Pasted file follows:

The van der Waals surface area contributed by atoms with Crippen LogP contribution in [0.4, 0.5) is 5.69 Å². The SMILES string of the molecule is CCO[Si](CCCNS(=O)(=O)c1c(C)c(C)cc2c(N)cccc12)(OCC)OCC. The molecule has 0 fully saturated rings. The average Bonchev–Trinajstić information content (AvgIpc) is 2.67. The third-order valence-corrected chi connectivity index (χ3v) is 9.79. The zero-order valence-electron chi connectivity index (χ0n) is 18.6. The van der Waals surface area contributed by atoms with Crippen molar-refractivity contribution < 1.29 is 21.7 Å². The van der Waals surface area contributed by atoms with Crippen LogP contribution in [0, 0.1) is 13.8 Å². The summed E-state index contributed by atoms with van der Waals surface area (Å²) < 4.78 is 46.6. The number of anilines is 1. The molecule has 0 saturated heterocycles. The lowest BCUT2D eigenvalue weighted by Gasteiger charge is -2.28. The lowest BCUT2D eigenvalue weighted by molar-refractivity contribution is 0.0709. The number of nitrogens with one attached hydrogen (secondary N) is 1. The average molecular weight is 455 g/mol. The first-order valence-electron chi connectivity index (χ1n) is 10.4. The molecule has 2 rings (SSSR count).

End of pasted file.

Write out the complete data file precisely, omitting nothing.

The van der Waals surface area contributed by atoms with Crippen LogP contribution in [0.4, 0.5) is 5.69 Å². The SMILES string of the molecule is CCO[Si](CCCNS(=O)(=O)c1c(C)c(C)cc2c(N)cccc12)(OCC)OCC. The molecule has 0 fully saturated rings. The average Bonchev–Trinajstić information content (AvgIpc) is 2.67. The third-order valence-corrected chi connectivity index (χ3v) is 9.79. The zero-order valence-electron chi connectivity index (χ0n) is 18.6. The van der Waals surface area contributed by atoms with Crippen molar-refractivity contribution < 1.29 is 21.7 Å². The van der Waals surface area contributed by atoms with Crippen LogP contribution in [0, 0.1) is 13.8 Å². The summed E-state index contributed by atoms with van der Waals surface area (Å²) < 4.78 is 46.6. The number of anilines is 1. The molecule has 0 saturated heterocycles. The lowest BCUT2D eigenvalue weighted by Gasteiger charge is -2.28. The lowest BCUT2D eigenvalue weighted by molar-refractivity contribution is 0.0709. The number of nitrogens with one attached hydrogen (secondary N) is 1. The average molecular weight is 455 g/mol. The first-order valence-electron chi connectivity index (χ1n) is 10.4. The molecule has 2 rings (SSSR count).